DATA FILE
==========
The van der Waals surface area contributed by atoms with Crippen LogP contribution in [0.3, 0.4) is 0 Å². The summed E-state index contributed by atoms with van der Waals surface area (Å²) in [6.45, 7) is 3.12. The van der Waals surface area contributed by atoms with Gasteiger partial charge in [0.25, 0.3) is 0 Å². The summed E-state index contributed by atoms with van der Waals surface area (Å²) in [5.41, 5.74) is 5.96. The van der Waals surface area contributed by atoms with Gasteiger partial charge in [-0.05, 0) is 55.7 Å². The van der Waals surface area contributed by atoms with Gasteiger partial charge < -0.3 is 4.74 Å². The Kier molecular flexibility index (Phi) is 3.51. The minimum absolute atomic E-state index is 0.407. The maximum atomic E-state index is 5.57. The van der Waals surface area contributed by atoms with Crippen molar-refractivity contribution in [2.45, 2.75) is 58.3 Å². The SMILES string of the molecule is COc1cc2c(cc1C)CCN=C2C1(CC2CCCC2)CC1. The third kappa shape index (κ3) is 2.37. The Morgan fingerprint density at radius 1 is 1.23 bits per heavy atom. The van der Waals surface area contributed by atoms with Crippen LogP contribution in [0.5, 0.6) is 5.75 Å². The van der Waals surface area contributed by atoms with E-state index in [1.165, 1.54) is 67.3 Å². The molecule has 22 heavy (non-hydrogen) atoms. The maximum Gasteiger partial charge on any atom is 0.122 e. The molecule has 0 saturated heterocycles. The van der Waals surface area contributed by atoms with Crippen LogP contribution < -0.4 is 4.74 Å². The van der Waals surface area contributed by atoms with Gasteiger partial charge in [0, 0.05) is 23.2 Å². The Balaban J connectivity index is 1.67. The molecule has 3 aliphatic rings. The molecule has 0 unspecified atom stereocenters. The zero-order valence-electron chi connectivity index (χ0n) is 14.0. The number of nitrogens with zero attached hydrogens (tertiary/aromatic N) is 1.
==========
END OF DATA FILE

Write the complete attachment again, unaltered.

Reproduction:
The van der Waals surface area contributed by atoms with Crippen LogP contribution in [0.3, 0.4) is 0 Å². The summed E-state index contributed by atoms with van der Waals surface area (Å²) in [6.45, 7) is 3.12. The van der Waals surface area contributed by atoms with Gasteiger partial charge in [0.25, 0.3) is 0 Å². The summed E-state index contributed by atoms with van der Waals surface area (Å²) in [5.41, 5.74) is 5.96. The van der Waals surface area contributed by atoms with Gasteiger partial charge in [-0.05, 0) is 55.7 Å². The van der Waals surface area contributed by atoms with Gasteiger partial charge < -0.3 is 4.74 Å². The Kier molecular flexibility index (Phi) is 3.51. The minimum absolute atomic E-state index is 0.407. The maximum atomic E-state index is 5.57. The van der Waals surface area contributed by atoms with Crippen molar-refractivity contribution in [2.45, 2.75) is 58.3 Å². The SMILES string of the molecule is COc1cc2c(cc1C)CCN=C2C1(CC2CCCC2)CC1. The third kappa shape index (κ3) is 2.37. The Morgan fingerprint density at radius 1 is 1.23 bits per heavy atom. The van der Waals surface area contributed by atoms with Crippen LogP contribution in [0.5, 0.6) is 5.75 Å². The van der Waals surface area contributed by atoms with E-state index in [1.165, 1.54) is 67.3 Å². The molecule has 22 heavy (non-hydrogen) atoms. The maximum Gasteiger partial charge on any atom is 0.122 e. The molecule has 0 saturated heterocycles. The van der Waals surface area contributed by atoms with Crippen LogP contribution < -0.4 is 4.74 Å². The van der Waals surface area contributed by atoms with Gasteiger partial charge in [0, 0.05) is 23.2 Å². The Balaban J connectivity index is 1.67. The molecule has 3 aliphatic rings. The molecule has 0 unspecified atom stereocenters. The zero-order valence-electron chi connectivity index (χ0n) is 14.0. The number of nitrogens with zero attached hydrogens (tertiary/aromatic N) is 1.